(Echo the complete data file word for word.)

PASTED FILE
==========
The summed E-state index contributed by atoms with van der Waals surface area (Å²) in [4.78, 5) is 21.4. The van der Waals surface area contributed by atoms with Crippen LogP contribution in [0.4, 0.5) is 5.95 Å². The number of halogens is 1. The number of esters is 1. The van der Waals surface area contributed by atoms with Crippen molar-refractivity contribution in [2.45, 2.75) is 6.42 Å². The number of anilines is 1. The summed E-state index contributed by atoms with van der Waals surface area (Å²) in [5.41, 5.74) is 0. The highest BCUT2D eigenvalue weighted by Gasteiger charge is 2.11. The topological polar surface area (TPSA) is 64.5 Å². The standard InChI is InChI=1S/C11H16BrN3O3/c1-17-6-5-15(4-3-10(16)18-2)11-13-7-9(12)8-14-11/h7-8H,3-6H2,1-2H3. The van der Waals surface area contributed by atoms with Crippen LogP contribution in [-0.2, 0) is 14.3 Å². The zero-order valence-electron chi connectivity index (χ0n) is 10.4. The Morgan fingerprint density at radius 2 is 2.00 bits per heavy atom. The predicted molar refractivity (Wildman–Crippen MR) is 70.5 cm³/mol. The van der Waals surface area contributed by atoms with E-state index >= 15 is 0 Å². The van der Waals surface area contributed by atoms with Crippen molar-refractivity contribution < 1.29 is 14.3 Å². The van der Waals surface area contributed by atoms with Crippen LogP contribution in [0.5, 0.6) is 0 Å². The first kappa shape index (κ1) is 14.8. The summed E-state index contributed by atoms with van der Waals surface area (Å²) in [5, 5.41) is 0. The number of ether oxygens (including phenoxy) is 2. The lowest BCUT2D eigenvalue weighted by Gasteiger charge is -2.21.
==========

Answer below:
The summed E-state index contributed by atoms with van der Waals surface area (Å²) in [4.78, 5) is 21.4. The van der Waals surface area contributed by atoms with Crippen LogP contribution in [0.4, 0.5) is 5.95 Å². The number of halogens is 1. The number of esters is 1. The van der Waals surface area contributed by atoms with Crippen molar-refractivity contribution in [2.45, 2.75) is 6.42 Å². The number of anilines is 1. The summed E-state index contributed by atoms with van der Waals surface area (Å²) in [5.41, 5.74) is 0. The highest BCUT2D eigenvalue weighted by Gasteiger charge is 2.11. The topological polar surface area (TPSA) is 64.5 Å². The standard InChI is InChI=1S/C11H16BrN3O3/c1-17-6-5-15(4-3-10(16)18-2)11-13-7-9(12)8-14-11/h7-8H,3-6H2,1-2H3. The van der Waals surface area contributed by atoms with Crippen LogP contribution in [-0.2, 0) is 14.3 Å². The zero-order valence-electron chi connectivity index (χ0n) is 10.4. The Morgan fingerprint density at radius 2 is 2.00 bits per heavy atom. The predicted molar refractivity (Wildman–Crippen MR) is 70.5 cm³/mol. The van der Waals surface area contributed by atoms with E-state index >= 15 is 0 Å². The van der Waals surface area contributed by atoms with Crippen molar-refractivity contribution < 1.29 is 14.3 Å². The van der Waals surface area contributed by atoms with Crippen LogP contribution in [0.5, 0.6) is 0 Å². The first kappa shape index (κ1) is 14.8. The summed E-state index contributed by atoms with van der Waals surface area (Å²) in [5, 5.41) is 0. The number of ether oxygens (including phenoxy) is 2. The lowest BCUT2D eigenvalue weighted by Gasteiger charge is -2.21.